Horseshoe Lake Trail starts above the lake. The trail drops sharply to lake-level and then circles the lake. Hikers then return the way they came from. NPS Photo/Kent Miller
Horseshoe Lake Trail starts above the lake. The trail drops sharply to lake-level and then circles the lake. Hikers then return the way they came from. NPS Photo/Kent Miller

#4 Mount Healy Overlook Trail

  • Location: Denali National Park
  • Distance (Miles): 6.9 miles
  • Elevation: 2,483 feet 
  • Difficulty: Difficult
  • Route Type: Out and Back
  • Pet Friendly: No

This is a very strenuous yet beautiful 6.9 out-and-back trail through the Denali wilderness. It is one of Denali’s steepest trails. The trailhead is situated near the park’s visitor center. 

At first, the trail rises steadily through spruce forests. Around the halfway mark, the trail reaches some benches with a great overlook of the way you came. After this, the climb becomes progressively steeper. You’ll run into switchbacks as you ascend above the tree line. 

The official end of the trail is not the actual peak of Mount Healy. The end is, however, a spectacular open area with stunning views facing south. You’ll find tremendous views of the surrounding valleys, towering mountain ranges, and winding rivers below. On a clear day, you’ll catch sight of Denali as well.

The phenomenal view from the top of the Mount Healy Trail. NPS Photo/Emily Mesner
The phenomenal view from the top of the Mount Healy Trail. NPS Photo/Emily Mesner

#5 Mount Baldy Loop Trail

  • Location: Chugach State Park
  • Distance (Miles): 2.7 miles
  • Elevation: 1,128 feet
  • Difficulty: Moderate/Difficult
  • Route Type: Loop
  • Pet Friendly: Yes  

This is yet another excellent hike located in the anchorage area. It’s a 2.7-mile loop trail that, in some parts, is rather steep and slippery. The hike takes about 2 hours to complete on average. 

Right when the trail starts, you’re essentially trekking uphill nonstop for an hour. This would be a strenuous hike for someone who doesn’t have particularly good cardio or strong legs. You’ll 

likely burn out fast if you’re unprepared physically. 

The summit of Mount Baldy provides superb views of Anchorage, Eagle River, and the Chugach Mountains. You could also catch a glimpse of Denali on a day with good visibility.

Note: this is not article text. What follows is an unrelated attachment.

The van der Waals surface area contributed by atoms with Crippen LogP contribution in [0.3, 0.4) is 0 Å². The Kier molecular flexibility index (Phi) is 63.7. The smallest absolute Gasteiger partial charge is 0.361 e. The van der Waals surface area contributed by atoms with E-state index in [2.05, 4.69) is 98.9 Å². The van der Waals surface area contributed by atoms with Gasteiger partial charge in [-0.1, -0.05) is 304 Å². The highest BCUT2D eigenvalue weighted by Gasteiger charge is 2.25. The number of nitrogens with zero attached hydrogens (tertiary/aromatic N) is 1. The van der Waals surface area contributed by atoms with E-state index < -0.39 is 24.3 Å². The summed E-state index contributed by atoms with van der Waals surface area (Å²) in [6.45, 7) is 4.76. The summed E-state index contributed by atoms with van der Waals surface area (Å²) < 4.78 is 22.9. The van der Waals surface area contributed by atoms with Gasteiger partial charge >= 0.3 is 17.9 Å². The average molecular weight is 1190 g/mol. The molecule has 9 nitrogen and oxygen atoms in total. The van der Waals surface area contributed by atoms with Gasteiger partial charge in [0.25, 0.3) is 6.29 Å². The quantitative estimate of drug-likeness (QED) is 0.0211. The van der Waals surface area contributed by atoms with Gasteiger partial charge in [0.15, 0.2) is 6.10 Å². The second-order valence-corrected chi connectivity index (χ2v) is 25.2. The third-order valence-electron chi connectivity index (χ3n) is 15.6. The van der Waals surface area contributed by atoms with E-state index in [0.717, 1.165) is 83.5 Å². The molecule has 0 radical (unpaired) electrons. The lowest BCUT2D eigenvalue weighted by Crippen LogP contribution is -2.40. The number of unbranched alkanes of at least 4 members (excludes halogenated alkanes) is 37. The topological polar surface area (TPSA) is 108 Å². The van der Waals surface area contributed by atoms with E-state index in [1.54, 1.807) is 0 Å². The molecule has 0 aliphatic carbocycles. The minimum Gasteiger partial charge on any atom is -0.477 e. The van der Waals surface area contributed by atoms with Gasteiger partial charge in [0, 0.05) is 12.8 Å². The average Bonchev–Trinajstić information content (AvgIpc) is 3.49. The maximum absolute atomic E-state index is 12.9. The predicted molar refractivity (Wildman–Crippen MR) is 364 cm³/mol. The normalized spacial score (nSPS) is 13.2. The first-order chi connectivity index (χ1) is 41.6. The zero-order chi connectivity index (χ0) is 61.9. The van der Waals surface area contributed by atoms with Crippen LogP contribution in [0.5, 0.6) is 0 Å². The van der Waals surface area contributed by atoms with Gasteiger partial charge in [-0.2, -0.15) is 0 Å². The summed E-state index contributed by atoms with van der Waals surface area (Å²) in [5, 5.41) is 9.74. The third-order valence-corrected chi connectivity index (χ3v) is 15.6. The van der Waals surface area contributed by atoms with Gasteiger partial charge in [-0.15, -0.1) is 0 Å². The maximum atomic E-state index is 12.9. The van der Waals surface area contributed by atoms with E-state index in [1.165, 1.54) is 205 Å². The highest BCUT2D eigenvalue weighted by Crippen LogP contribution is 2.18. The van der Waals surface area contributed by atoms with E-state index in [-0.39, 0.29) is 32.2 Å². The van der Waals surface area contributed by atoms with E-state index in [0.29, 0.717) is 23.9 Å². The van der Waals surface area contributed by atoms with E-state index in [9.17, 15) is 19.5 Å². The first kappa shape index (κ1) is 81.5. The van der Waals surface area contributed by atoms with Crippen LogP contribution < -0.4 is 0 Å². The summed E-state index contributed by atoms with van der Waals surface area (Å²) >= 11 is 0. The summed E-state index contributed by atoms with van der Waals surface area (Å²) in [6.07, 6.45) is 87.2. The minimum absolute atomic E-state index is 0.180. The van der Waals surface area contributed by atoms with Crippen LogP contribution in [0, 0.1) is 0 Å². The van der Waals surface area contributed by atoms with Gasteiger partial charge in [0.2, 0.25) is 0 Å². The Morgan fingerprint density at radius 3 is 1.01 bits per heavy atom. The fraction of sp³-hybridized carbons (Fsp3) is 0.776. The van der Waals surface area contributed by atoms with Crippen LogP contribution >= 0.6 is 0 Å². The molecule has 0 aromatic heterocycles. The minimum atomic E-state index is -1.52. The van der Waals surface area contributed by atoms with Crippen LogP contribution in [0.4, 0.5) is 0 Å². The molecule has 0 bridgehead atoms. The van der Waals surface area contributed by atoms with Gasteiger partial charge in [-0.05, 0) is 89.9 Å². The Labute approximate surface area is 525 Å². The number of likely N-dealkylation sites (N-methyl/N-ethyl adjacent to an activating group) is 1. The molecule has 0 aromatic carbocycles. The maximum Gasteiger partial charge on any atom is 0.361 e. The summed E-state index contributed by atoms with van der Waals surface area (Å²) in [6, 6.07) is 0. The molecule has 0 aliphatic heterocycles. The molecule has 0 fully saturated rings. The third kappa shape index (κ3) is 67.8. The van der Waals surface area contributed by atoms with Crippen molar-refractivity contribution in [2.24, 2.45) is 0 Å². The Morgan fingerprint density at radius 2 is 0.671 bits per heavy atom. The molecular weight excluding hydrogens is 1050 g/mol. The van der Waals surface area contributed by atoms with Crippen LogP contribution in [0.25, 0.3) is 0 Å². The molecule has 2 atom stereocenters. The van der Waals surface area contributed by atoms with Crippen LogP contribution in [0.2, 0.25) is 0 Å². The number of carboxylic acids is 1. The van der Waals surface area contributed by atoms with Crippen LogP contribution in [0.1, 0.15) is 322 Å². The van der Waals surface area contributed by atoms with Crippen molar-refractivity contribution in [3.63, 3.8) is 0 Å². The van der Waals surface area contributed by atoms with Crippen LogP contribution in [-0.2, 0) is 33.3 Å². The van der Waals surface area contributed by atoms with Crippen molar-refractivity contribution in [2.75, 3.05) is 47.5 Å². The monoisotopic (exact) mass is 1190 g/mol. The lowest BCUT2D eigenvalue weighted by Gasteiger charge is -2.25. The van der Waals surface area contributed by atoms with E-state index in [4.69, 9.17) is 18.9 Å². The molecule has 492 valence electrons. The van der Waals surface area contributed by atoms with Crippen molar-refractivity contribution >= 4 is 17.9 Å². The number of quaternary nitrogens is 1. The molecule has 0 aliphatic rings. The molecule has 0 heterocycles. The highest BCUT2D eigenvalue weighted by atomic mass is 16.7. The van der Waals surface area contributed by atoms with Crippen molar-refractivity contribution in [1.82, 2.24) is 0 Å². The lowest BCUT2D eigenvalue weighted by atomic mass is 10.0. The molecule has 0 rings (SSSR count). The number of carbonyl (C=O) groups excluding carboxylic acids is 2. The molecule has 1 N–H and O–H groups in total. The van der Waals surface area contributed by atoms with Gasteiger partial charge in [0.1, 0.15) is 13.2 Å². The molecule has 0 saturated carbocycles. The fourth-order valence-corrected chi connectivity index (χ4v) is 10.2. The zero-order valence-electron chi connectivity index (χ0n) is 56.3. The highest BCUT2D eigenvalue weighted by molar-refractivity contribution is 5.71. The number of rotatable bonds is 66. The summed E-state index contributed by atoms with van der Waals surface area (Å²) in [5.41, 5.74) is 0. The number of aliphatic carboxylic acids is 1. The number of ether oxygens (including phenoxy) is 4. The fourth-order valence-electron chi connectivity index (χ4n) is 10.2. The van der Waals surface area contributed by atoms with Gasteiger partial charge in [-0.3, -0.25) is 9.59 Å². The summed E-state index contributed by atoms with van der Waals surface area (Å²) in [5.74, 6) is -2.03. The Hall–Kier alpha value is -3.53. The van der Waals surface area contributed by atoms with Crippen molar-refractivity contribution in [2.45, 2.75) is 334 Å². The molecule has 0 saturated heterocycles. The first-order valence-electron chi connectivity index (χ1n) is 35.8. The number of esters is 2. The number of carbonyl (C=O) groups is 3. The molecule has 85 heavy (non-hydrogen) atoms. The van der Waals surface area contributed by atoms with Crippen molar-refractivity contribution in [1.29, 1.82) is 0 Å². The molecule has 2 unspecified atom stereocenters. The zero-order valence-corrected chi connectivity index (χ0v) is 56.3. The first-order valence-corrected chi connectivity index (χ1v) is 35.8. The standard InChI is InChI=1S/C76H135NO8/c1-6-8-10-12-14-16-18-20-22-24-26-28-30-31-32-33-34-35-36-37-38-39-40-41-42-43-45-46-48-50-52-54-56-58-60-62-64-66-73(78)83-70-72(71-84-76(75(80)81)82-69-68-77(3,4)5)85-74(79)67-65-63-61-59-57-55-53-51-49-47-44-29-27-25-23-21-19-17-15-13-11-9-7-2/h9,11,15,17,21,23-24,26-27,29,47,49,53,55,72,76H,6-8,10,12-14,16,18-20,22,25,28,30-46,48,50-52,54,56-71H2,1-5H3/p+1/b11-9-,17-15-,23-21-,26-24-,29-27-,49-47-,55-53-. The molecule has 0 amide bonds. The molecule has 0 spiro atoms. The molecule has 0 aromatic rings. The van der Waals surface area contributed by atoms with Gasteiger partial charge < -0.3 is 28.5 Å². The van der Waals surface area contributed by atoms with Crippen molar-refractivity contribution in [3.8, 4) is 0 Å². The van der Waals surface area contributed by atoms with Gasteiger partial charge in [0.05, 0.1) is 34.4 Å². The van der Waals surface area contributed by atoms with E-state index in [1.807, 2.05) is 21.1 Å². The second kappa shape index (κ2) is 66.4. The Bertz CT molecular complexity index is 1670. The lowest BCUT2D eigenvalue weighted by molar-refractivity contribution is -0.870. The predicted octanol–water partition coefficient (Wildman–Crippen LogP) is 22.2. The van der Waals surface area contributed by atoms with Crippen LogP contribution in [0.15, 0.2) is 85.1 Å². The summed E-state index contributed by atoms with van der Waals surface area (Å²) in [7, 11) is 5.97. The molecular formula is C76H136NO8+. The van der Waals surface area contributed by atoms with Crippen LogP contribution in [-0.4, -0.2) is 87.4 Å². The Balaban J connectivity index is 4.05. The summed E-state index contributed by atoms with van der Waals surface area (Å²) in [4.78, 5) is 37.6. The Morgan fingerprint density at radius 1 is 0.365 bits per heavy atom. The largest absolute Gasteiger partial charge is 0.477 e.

Pets are welcome on this trail but must be on a leash.

Beautiful shot of the sprawling Chugach Mountain Range seen along the Mount Baldy Loop Trail.
Beautiful shot of the sprawling Chugach Mountain Range seen along the Mount Baldy Loop Trail.

#6 Exit Glacier Overlook Trail

  • Location: Kenai Fjords National Park
  • Distance (Miles): 2.2 miles
  • Elevation: 308 feet
  • Difficulty: Easy/Moderate
  • Route Type: Loop
  • Pet Friendly: No

This is a 2.2-mile loop trail that takes about one hour to finish. The hike is relatively easy and is perfect for families with young children. The first half of this trail, while you ascend, is nice and easy. The second half is a little more difficult, especially when the rocky floor of the trail is wet. 

The route first crosses through a beautiful cottonwood forest. The trail then comes to the scenic Exit Glacier Overlook, where the best view is. This overlook provides awe-inspiring views of the mighty Exit Glacier and the surrounding valley. 

Fantastic shot of Exit Glacier as viewed from the outwash plain. NPS Photo/Stephanie Wright.
Fantastic shot of Exit Glacier as viewed from the outwash plain. NPS Photo/Stephanie Wright.

#7 Thunderbird Falls Trail

  • Location: Chugach State Park
  • Distance (Miles): 1.8 miles
  • Elevation: 301 feet
  • Difficulty: Easy
  • Route Type: Out and Back
  • Pet Friendly: Yes

This is yet another fantastic hike in Chugach State Park and is perfect for beginners. This trail climbs steeply initially and gains about 100 feet in elevation. But this is only for a short time. 

After that, the path levels out nicely and turns into a leisurely walk.

This trail traverses through a lovely birch forest along the Eklutna River canyon. The route then leads to a viewing platform that offers terrific views of Thunderbird Falls. The viewing deck has been refurbished in recent years and provides an elevated straight-on view of the waterfall. 

Those with a more adventurous spirit can take a side trail down into the canyon. With careful footing, you can gently walk your way upstream to the base of the falls. You’ll be rewarded with the misty, chilly waters spraying your face!

Pets are welcome on the trail but must be kept on a leash.

What the view of Thunderbird Falls looks like up close as you traverse your way upstream.
What the view of Thunderbird Falls looks like up close as you traverse your way upstream.

#8 Savage Alpine Trail

  • Location: Denali National Park
  • Distance (Miles): 4.1 miles
  • Elevation: 1,414 feet
  • Difficulty: Difficult 
  • Route Type: Point to point
  • Pet Friendly: No

This challenging but incredible hike offers sweeping vistas of Denali National Park and Denali itself. The views from some of the most elevated parts of this trail are unmatched. However, this hike is very strenuous. Great rewards don’t come without great sacrifice!